Falling into a rather well worn pattern, June natural gas futures Thursday expanded the upside of the recent move by a few pennies before crashing back down to earth. The prompt-month contract notched a $11.428 high in the minutes that immediately followed the natural gas storage report's release before retreating to close at $11.263, down 6.4 cents from Wednesday.
While the 65 Bcf injection for the week ended May 2 fell well within industry estimates, the fact that the number was smaller than historical comparisons appeared to be all the bulls needed to once again exert upward price pressure on natural gas futures. Just prior to the 10:30 a.m. EDT report for inventories as of May 2 from the Energy Information Administration (EIA), June natural gas futures were trading at $11.278. In the minutes that immediately followed, the prompt-month contract jumped to trade at $11.428, which is a new high for the up move. However, the bullish momentum could not be sustained as a wave of selling rushed in.
"The 65 Bcf net injection was incrementally higher than the expectation but could still be considered neutral," said Tim Evans, an energy analyst for Citi Futures Perspective. "This does still tend to confirm the weakening in the supply/demand balance in the market indicated by the prior week's data. The report adds 8 Bcf to the year-on-five-year average storage deficit, now at 11 Bcf."
While some market watchers are still very much concerned about the industry's ability to refill storage this year in time for winter, one analysis firm doesn't see a problem. "Although we remain skeptical of the high levels of U.S. domestic production as published by the DOE [Department of Energy], the overall growth trend seems stronger than we had anticipated," a team of Goldman Sachs analysts said in a research note this week. "We are therefore raising our Mar. '08-Dec. '08 US natural gas production outlook by 300 MMcf/d.
"Our end-of-October inventory forecast is now 3,490 Bcf, up from 3,460 Bcf previously. This forecast assumes Nymex natural gas prices move high enough to attract more LNG imports into the U.S. as well as to incentivize some fuel switching away from natural gas and towards residual fuel oil."
Going into the storage report, most industry injection expectations were in the 60-70 Bcf area. A Reuters survey of 21 industry players created a range of injection estimates from 49 Bcf to 80 Bcf with an average build expectation of 64 Bcf. Golden, CO-based Bentek Energy said its flow model indicated an injection of 70 Bcf. The actual injection was just smaller than the five-year average build of 73 Bcf and much smaller than last year's 94 Bcf addition.
As of May 2, working gas in storage stood at 1,436 Bcf, according to EIA estimates. Stocks are 284 Bcf less than last year at this time. The East region injected 38 Bcf for the week while the Producing and West regions added 18 Bcf and 9 Bcf, respectively.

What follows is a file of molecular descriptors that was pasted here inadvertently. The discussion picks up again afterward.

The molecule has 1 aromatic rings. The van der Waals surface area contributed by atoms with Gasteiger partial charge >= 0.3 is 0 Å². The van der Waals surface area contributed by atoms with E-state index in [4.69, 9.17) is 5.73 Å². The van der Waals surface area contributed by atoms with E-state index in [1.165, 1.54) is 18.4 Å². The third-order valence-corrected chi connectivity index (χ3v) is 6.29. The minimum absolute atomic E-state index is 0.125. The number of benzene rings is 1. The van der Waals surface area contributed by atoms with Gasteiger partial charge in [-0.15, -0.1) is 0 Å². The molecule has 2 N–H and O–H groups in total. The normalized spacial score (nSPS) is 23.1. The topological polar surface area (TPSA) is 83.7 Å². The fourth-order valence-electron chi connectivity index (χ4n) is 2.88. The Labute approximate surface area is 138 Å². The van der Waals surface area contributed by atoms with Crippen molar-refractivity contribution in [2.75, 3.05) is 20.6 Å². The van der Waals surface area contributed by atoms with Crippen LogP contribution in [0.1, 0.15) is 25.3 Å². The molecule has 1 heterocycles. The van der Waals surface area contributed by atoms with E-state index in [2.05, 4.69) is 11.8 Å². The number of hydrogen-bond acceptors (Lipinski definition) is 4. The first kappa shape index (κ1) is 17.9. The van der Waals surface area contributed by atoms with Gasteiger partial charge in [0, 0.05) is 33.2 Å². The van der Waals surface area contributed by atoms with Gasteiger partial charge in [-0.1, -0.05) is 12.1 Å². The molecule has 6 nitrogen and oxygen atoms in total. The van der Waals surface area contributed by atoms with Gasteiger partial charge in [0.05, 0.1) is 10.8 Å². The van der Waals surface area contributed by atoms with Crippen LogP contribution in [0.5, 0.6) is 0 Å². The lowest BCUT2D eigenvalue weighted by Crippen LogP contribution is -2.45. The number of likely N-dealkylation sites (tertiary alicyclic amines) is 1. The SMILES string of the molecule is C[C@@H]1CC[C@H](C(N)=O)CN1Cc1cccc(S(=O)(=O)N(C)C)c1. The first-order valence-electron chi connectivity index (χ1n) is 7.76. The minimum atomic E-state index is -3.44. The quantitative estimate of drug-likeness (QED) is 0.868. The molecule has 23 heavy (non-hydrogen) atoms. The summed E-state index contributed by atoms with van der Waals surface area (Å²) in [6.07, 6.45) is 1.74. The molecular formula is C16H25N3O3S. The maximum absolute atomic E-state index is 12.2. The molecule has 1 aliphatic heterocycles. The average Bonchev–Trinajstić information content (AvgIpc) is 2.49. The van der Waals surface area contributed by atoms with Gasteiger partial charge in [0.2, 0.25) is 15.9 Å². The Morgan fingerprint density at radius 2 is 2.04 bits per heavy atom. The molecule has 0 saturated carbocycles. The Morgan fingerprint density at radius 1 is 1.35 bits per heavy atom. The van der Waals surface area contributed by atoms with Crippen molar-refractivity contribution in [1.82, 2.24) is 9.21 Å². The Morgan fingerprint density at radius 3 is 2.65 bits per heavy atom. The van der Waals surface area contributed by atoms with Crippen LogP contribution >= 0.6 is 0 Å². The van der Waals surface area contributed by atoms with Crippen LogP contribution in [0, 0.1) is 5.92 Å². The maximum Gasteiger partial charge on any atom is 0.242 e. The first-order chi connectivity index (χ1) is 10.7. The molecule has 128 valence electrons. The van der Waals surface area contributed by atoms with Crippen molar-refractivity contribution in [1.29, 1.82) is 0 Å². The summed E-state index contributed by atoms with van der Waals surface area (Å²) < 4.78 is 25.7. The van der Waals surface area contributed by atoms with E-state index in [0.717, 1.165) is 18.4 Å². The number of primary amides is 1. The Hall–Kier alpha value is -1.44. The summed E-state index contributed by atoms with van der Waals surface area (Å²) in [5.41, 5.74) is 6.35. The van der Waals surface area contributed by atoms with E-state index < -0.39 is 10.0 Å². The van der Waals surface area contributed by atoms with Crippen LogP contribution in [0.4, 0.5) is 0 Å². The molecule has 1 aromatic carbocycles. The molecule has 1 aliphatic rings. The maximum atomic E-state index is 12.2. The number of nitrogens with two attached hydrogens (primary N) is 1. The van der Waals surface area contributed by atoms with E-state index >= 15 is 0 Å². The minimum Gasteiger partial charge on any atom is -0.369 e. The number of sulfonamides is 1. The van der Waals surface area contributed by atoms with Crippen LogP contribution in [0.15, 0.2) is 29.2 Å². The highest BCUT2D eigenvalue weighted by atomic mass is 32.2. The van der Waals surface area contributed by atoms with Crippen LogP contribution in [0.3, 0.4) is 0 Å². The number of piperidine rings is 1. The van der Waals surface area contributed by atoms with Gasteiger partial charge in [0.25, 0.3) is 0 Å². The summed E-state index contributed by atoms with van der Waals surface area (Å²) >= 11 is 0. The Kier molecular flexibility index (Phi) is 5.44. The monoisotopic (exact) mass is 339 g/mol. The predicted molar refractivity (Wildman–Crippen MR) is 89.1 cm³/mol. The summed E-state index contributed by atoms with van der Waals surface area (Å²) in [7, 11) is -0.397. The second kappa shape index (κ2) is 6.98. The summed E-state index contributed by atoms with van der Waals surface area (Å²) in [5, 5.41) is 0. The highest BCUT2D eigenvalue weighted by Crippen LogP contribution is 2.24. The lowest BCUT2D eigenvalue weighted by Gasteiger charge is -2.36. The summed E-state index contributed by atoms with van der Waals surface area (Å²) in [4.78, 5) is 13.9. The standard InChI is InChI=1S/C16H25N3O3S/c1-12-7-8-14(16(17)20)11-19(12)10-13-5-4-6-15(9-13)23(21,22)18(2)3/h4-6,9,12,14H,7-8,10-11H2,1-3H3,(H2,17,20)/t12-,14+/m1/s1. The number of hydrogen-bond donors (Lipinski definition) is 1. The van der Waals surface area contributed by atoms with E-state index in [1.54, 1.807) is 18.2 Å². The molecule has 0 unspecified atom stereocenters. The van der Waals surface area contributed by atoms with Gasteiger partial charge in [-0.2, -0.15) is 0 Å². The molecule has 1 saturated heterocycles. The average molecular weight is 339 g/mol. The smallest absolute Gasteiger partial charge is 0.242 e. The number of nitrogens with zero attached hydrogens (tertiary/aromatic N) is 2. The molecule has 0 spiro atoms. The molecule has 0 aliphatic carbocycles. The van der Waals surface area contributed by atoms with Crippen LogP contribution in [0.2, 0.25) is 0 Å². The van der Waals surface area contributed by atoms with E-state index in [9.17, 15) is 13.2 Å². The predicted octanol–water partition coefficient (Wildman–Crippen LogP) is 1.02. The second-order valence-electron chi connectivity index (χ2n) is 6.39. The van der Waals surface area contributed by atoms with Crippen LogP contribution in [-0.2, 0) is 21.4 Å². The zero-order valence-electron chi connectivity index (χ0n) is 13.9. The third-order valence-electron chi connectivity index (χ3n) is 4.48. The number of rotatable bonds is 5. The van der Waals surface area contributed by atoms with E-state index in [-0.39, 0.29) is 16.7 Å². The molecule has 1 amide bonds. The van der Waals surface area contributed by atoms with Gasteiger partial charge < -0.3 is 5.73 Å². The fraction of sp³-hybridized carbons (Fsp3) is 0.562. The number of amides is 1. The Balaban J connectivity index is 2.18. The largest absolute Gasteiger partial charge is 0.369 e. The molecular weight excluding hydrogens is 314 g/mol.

Comparing the report to the previous week's 86 Bcf injection, Lehman Brothers analyst Daniel Guertin, said "The decline in net U.S. storage injections last week was a result of cooler-than-normal weather across the vast majority of the country, which led to higher-than-usual residential/commercial natural gas demand. As measured by population-weighted heating degree days, the week-ending May 3, 2008 was 20% cooler than normal, and the HDD count of 67 was double the count for the same week in 2007. Therefore, the year-on-year deficit increased during the reference week after decreasing somewhat in April."
In a research note Thursday, Guertin noted that this week's weather will likely lead to a larger injection next week, but that a triple-digit injection likely won't be seen during the month of May. "Temperatures this week have turned much warmer across the eastern U.S., with highs returning to the 70's and lower 80's along the East Coast," he said. "Temperatures earlier this week were also quite mild in the Midwest and Ohio Valley, resulting in much lower natural gas demand for space heating requirements. Population-weighted heating degree days for this week are plummeting and will be in line with where they were two weeks ago. Therefore, this week's storage build (to be reported next Thursday) will be considerably higher, likely exceeding 80 Bcf. Relatively strong storage builds will continue through May since we are now at a time of year when weather-driven natural gas demand reaches a minimum. Still, LNG imports are off by an estimated 2-3 Bcf/d compared to the same time last year, which means reaching triple-digit weekly storage builds similar to May 2007 will be challenging."
Some short-term traders are putting their money on natural gas continuing to follow crude oil prices. "The calendar [strip contracts] were better bid Wednesday. There is a positive tone to the market and it keeps following crude oil. Whatever crude oil does we will copycat it. Maybe not right away, but eventually we will catch up to it," said a New York floor trader.
June crude on Thursday scouted mostly lower prices before closing out the session at $123.69/bbl, up a meager 16 cents.
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